- Lived: July 1624 - January 13, 1691 (Great Awakening)
- Nationality: English
- Known for: Founder of the Religious Society of Friends, known as the Quakers
- Fun Fact:
- Fun Fact:
- Fun Fact:
George Fox came of age in the mid-1600s, a turbulent time in England, as scattered wars and skirmishes played out between those favoring different forms of government—with and without royalty—and different religions—Anglicans, other Protestants, and Catholics. This was the time of the English Dissenters, a diverse collection of non-Anglican Protestants, including the Puritans, who disapproved of the Church of England’s official role. Preachers promoted different beliefs and styles directly to the public in the streets. Having been raised by a churchwarden and weaver father in a rural setting, Fox favored simple work and opposed credentialed academicism. Though his curiosity about faith led him to pursue religious studies, this consisted mostly of reading the Bible and developing beliefs based on his own discernment of God’s guidance.
Fox started preaching in public places in his early twenties, and quickly developed a small following. He spoke against church corruption and mandatory tithes, and also for personal purity in the Puritan vein. He developed and started promoting the view that worship should consist of lay congregants sharing words as moved to do so by the Holy Spirit, with no deference to clergy, credentials, status or gender. Fox and some of his followers started traveling the country, sharing their beliefs. His opposition to tithes, which were supporting powerful church leaders, compounded by his refusal to swear an oath in court, led to arrests and imprisonment. At the same time, other Dissenters were frustrated by Fox’s refusal to support violence in defense of their causes. Fox won Cromwell’s personal support, however, and avoided execution. Arrests of Quakers continued. Rather than breaking Fox’s spirit, this hardened his opposition to the state church. Persecution continued with the return of the monarchy, and spread to the colonies.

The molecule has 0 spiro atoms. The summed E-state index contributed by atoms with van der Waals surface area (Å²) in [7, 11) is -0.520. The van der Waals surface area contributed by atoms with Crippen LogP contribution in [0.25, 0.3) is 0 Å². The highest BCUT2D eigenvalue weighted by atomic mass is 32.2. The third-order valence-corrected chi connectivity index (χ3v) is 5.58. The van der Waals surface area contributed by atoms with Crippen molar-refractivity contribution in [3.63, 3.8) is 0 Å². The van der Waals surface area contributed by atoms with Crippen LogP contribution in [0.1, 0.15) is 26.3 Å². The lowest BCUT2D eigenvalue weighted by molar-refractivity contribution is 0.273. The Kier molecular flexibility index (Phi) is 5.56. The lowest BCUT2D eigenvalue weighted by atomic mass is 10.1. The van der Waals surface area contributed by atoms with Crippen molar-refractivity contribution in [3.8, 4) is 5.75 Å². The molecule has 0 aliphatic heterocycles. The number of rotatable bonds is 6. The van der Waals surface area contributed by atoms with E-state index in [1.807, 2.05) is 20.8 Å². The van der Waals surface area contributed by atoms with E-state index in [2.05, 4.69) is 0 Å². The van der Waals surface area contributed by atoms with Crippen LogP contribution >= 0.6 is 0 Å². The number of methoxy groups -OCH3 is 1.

In his 40s, Fox traveled to America to preach, to help Quakers there organize, and to appeal to political leaders not to persecute his followers. After returning, he was arrested a few more times, though persecution of Quakers had begun to fade. He continued to travel and write letters, and dictated an autobiography that was published posthumously. While there is by definition no clergy or central leader in the Religious Society of Friends, Fox shaped the movement and quelled dissent.
Much of that dissent revolved around the central Quaker concept of the Inner Light, based on John 1:9: “The true light, which enlightens everyone, was coming into the world.” Quakers believe every person is equally enlightened by Christ, and by extension, that all are equal in that light. At various points, some members or others have had trouble embracing the idea that the equality of treatment and standing implied and demanded by the presence of this Inner Light applies to some group or another—women, those of African descent, Native Americans.
Today, Quakers still are known for this dedication to equality for all, for their refusal to bow down to or make oaths to others, and especially for their pacifism, all of which continue to put them in opposition to the culture and sometimes the government. Though only about ten percent of Quakers still worship this way, the faith also is associated with the practice of silent or “unprogrammed” worship, in which members sit together in an unadorned room in silence broken only when members feel moved to share something for the benefit of the group.